During the 2015 New Deal anniversary sports contest, he exhibited athletics potentials, crossing the finish line in the fifth position. Atangana Junior was spotted by Fouda Nsoe Frédérick, who is today his coach and guide. After profound training, he is an international athletics champion. For his pioneer international competition in 2016, the 1.7m tall native of Ngomedzap, Centre region bagged a bronze medal in the 200m sprint at the Dubai Grand Athletics Meeting for the visually impaired. On the national scene, the same year, he clinched two gold medals (100m, 200m) and one silver medal in the 400m race. Since then, the sprinter has not stopped harvesting precious metals during major foreign track and field events. In Marrakech, Morocco 2017, Atangana Junior made Cameroon proud, winning two gold (100m, 200m) and one bronze (400m) medals. This earned him President Paul Biya’s decoration as “Knight of the National Order of Valour.” Two years later in Tunisia, his gold metal won in the 100m sprint permitted Cameroon’s anthem to resonate. February 2020 was a year of feat. The athlete, who weighs 68Kg, didn’t only grab his ticket for the Tokyo Paralympic Games during the Marrakech Athletics Grand Prix, but he broke records. Atangana Junior won coveted gold medals in the 100m and 400m races, respectively finishing in 11secs 65 and 52secs 93.

Surprised by his performance and the energy with which the “roaring Lion” celebrated his Paralympic Games qualification, organisers took him for an anti-doping test, which turned out to be negative. “I wasn’t afraid because my doping is incessant training and my God,” the current African champion disclosed. Pledge, Wish, Miracle Despite the lockdown imposed by the Coronavirus pandemic, Atangana Junior and his guide have been preparing vigourously for the Paralympic jamboree. He has made a promise to his fans and fatherland. “I will be present on the honours roll in Tokyo. I cannot, with precision, say the medal I will bring back home at the end of my debut Paralympic Games,” one of the world’s top five sprinters is optimistic. Born in Mbalmayo on 22 January 1999, Atangana Junior knows his dreams. He had wished to be a medical doctor to follow his dad’s footsteps, but his disability was an obstacle.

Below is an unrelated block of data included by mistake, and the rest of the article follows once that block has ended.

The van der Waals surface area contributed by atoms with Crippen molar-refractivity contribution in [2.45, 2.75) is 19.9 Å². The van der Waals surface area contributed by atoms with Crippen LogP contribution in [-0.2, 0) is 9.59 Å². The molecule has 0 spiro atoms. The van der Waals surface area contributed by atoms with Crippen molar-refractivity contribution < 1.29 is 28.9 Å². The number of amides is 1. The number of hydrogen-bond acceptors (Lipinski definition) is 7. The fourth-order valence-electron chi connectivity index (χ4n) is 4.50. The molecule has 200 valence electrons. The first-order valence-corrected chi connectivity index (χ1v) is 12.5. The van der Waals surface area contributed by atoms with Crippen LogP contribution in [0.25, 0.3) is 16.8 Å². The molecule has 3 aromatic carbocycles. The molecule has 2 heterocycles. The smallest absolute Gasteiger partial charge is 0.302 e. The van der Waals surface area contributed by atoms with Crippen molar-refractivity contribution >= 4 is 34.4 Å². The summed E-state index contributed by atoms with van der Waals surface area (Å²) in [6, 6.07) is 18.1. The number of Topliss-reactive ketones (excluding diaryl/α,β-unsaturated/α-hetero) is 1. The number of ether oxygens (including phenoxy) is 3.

He longed to be a Sports and Physical Education Teacher, but the doors of INJS, he says, are still locked to the blind. Becoming a journalist is his surest option now in addition to his sports career. Atangana Junior equally believes in miracles. “I will not be surprised if one day I regain my sight. With God everything is possible. I have faith in Him,” the Catholic faithful stated. He is jovial, but one needs to know his dislikes. Don’t mock at his disability, else he will flex muscles with you. On the table, be sure to make him salivate if fruits, “Kpem” and “Okok”, plus a cold “Booster” drink are on menu. In his spare time, he has ear phones on to listen to music and to comedy. He watches TV, particularly European football matches pitting his darling club, Paris Saint- Germain (PSG). From this portrait, should disability still be considered a fatality? Certainly not, we imagine is your answer.